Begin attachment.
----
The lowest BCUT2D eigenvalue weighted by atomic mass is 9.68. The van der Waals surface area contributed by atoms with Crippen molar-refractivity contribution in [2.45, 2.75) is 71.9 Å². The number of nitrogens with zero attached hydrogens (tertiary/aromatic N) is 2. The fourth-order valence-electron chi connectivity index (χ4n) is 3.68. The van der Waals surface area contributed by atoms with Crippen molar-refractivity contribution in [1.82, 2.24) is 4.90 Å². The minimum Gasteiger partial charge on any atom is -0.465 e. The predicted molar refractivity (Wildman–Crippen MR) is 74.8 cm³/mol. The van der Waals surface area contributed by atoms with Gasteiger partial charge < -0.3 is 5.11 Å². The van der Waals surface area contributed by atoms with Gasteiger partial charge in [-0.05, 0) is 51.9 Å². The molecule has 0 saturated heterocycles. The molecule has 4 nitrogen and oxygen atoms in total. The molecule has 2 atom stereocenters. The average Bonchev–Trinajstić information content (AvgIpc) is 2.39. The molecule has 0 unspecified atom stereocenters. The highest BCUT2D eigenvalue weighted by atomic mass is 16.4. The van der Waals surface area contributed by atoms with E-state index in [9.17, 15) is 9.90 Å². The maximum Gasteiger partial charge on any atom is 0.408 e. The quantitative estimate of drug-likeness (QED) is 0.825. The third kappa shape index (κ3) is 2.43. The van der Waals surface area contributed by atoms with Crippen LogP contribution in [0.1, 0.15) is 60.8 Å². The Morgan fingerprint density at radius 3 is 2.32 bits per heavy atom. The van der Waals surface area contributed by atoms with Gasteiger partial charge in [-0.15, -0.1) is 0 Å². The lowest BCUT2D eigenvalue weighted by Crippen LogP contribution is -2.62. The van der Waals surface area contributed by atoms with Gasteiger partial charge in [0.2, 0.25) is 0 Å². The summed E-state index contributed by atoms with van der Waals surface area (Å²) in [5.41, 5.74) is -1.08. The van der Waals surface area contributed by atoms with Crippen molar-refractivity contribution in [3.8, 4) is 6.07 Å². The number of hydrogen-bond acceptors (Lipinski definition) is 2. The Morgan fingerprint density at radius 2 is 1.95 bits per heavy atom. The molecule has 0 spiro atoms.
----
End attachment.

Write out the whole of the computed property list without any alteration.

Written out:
The lowest BCUT2D eigenvalue weighted by atomic mass is 9.68. The van der Waals surface area contributed by atoms with Crippen molar-refractivity contribution in [2.45, 2.75) is 71.9 Å². The number of nitrogens with zero attached hydrogens (tertiary/aromatic N) is 2. The fourth-order valence-electron chi connectivity index (χ4n) is 3.68. The van der Waals surface area contributed by atoms with Crippen molar-refractivity contribution in [1.82, 2.24) is 4.90 Å². The minimum Gasteiger partial charge on any atom is -0.465 e. The predicted molar refractivity (Wildman–Crippen MR) is 74.8 cm³/mol. The van der Waals surface area contributed by atoms with Gasteiger partial charge < -0.3 is 5.11 Å². The van der Waals surface area contributed by atoms with Gasteiger partial charge in [-0.05, 0) is 51.9 Å². The molecule has 0 saturated heterocycles. The molecule has 4 nitrogen and oxygen atoms in total. The molecule has 2 atom stereocenters. The average Bonchev–Trinajstić information content (AvgIpc) is 2.39. The molecule has 0 unspecified atom stereocenters. The highest BCUT2D eigenvalue weighted by atomic mass is 16.4. The van der Waals surface area contributed by atoms with E-state index in [9.17, 15) is 9.90 Å². The maximum Gasteiger partial charge on any atom is 0.408 e. The quantitative estimate of drug-likeness (QED) is 0.825. The third kappa shape index (κ3) is 2.43. The van der Waals surface area contributed by atoms with Crippen LogP contribution in [0.1, 0.15) is 60.8 Å². The Morgan fingerprint density at radius 3 is 2.32 bits per heavy atom. The van der Waals surface area contributed by atoms with Gasteiger partial charge in [-0.15, -0.1) is 0 Å². The lowest BCUT2D eigenvalue weighted by Crippen LogP contribution is -2.62. The van der Waals surface area contributed by atoms with Gasteiger partial charge in [0.2, 0.25) is 0 Å². The summed E-state index contributed by atoms with van der Waals surface area (Å²) in [5.41, 5.74) is -1.08. The van der Waals surface area contributed by atoms with Crippen molar-refractivity contribution in [3.8, 4) is 6.07 Å². The number of hydrogen-bond acceptors (Lipinski definition) is 2. The Morgan fingerprint density at radius 2 is 1.95 bits per heavy atom. The molecule has 0 spiro atoms.